New Survey Shows How Much Experts And The Public Disagree On Health Foods
Put down the granola bar and pick up the chopsticks
If you’ve ever found yourself standing in a grocery aisle overwhelmed by which foods are healthiest and which ones are just crying wolf, a new survey should let you know you’re not alone — even among nutritionists.
The New York Times and polling firm the Morning Consult surveyed a sample of Americans as well as hundreds of nutritionists to find out what they considered healthy food. The results: Most of the time, the public knows the difference between junk and health food. Kale, oranges, and apples? Definitely healthy. Cookies and soda? Delicious yet terrible, all agree.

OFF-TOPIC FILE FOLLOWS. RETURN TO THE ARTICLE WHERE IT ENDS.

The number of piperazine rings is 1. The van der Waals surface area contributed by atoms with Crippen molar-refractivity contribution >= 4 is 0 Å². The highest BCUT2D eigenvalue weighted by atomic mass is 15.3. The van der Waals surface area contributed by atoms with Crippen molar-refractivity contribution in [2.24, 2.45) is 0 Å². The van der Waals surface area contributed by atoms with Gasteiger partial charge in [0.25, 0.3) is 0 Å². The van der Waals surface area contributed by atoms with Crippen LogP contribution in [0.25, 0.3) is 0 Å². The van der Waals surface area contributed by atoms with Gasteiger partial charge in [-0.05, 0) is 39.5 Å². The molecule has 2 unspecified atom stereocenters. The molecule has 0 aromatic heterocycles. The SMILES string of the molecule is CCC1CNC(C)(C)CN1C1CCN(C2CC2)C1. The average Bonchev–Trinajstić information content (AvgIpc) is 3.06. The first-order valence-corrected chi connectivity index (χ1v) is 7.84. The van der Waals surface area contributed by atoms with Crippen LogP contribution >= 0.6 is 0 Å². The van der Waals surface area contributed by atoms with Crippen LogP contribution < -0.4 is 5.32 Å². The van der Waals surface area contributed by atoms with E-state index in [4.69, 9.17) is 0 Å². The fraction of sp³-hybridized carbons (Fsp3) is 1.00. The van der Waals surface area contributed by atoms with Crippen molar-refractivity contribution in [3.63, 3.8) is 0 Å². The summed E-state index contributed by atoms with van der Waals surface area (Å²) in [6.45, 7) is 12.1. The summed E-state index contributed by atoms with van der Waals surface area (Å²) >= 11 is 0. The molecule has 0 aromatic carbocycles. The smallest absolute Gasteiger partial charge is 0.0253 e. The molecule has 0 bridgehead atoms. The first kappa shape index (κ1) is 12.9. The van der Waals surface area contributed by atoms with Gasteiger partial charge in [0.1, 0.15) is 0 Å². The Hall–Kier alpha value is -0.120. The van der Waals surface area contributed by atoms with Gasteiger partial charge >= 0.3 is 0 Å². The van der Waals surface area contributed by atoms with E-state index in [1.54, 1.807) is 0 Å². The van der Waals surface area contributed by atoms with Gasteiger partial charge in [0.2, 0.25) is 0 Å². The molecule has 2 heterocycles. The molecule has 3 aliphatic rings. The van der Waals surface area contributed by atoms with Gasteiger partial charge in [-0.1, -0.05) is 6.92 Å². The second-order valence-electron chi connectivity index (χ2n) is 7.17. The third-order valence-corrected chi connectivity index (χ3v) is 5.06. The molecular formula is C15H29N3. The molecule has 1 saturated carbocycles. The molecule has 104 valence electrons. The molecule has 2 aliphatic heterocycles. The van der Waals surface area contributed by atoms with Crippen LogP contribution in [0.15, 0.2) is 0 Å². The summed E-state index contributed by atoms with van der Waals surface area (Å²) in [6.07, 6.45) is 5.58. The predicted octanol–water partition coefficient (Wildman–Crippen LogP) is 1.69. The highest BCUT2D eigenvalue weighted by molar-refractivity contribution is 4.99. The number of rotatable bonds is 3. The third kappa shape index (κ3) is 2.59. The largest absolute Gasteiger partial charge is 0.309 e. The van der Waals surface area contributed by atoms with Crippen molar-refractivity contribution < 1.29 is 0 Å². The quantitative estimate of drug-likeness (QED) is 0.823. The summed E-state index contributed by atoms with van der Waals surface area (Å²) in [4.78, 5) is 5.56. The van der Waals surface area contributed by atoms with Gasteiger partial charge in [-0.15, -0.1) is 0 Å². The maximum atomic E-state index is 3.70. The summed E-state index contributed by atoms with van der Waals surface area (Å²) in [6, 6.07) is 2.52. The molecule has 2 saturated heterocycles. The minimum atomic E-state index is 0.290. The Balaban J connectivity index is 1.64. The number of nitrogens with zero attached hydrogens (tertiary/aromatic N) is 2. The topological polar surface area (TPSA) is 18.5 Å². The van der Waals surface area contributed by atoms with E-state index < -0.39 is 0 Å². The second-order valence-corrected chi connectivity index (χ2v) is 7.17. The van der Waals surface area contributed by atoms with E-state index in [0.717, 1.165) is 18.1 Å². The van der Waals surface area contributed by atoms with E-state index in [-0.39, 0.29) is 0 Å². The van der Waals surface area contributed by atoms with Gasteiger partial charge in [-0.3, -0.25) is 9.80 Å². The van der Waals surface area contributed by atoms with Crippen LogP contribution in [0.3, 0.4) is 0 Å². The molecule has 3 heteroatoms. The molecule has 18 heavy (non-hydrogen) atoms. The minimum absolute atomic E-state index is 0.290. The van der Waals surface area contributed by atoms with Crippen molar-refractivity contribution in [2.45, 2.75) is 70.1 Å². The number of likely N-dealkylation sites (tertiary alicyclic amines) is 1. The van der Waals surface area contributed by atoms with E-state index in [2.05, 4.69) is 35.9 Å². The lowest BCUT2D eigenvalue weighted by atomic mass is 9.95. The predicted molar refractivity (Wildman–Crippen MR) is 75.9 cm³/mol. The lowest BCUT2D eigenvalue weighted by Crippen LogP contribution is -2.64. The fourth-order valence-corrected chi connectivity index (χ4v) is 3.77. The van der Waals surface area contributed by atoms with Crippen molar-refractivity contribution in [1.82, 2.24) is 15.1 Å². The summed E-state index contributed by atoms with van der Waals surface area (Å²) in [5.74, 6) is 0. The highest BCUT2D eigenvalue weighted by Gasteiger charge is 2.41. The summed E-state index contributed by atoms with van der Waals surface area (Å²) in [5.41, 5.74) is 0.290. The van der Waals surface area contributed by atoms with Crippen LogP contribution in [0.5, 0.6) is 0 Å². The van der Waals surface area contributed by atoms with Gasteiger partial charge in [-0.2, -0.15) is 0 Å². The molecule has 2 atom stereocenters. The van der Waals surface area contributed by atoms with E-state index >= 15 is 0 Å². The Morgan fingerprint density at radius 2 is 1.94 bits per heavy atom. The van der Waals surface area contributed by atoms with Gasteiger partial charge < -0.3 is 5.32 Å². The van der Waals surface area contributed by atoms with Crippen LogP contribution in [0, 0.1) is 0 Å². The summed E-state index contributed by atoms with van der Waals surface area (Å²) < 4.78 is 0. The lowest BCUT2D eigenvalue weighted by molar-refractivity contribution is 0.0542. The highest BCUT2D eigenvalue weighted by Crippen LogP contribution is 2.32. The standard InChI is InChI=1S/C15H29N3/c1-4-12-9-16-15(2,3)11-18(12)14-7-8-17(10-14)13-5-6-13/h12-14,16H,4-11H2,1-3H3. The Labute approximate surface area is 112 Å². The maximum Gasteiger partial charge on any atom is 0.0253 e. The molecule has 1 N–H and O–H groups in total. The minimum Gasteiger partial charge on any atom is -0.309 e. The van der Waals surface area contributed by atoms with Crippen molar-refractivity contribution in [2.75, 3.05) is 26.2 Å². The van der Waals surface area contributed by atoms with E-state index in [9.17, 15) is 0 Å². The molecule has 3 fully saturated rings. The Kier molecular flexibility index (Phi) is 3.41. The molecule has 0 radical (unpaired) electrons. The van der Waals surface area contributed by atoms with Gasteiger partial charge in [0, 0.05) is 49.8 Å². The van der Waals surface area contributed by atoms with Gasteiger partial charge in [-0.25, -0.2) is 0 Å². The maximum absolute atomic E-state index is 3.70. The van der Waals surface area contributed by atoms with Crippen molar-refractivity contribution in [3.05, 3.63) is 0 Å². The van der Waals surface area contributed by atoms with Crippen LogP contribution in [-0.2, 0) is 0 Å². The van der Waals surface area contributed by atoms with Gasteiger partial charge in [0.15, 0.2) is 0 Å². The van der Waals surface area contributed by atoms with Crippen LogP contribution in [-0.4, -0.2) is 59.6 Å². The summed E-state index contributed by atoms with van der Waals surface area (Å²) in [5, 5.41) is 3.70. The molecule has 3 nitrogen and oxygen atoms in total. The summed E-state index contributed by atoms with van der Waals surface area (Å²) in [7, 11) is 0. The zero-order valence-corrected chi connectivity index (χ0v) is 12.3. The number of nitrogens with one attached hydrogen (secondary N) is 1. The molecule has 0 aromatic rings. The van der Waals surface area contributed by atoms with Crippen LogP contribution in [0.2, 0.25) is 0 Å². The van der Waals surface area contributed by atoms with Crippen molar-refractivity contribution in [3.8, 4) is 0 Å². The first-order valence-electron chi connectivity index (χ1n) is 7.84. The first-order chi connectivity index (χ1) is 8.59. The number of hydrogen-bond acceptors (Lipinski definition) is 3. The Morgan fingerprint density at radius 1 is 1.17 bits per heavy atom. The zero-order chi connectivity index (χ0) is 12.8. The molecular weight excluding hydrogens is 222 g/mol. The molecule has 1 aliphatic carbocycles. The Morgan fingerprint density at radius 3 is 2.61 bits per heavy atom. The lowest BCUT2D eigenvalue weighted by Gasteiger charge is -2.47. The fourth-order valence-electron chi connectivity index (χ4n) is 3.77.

But the public and experts disagree on several items in-between. The Americans in this sample considered granola and granola bars to be healthy, while most nutritionists say they’re not great for you. Same goes for fro-yo, coconut oil, and orange juice.
There are a few gray areas in their findings: Both sides were on the fence about pork chops, cheddar cheese, and whole milk. Experts generally disagree with each other on certain types of fats, and how findings on the perfect fat-to-protein ratios have given mixed answers. The public has picked up on this, and is also unclear on how much steak to heap onto their plates.
Good news for wine drinkers and sushi fanatics, however: While you’re likely to assume these are doing more harm than good, nutritionists say hit the sushi bar and vineyard guilt-free. In moderation, of course.
[h/t New York Times]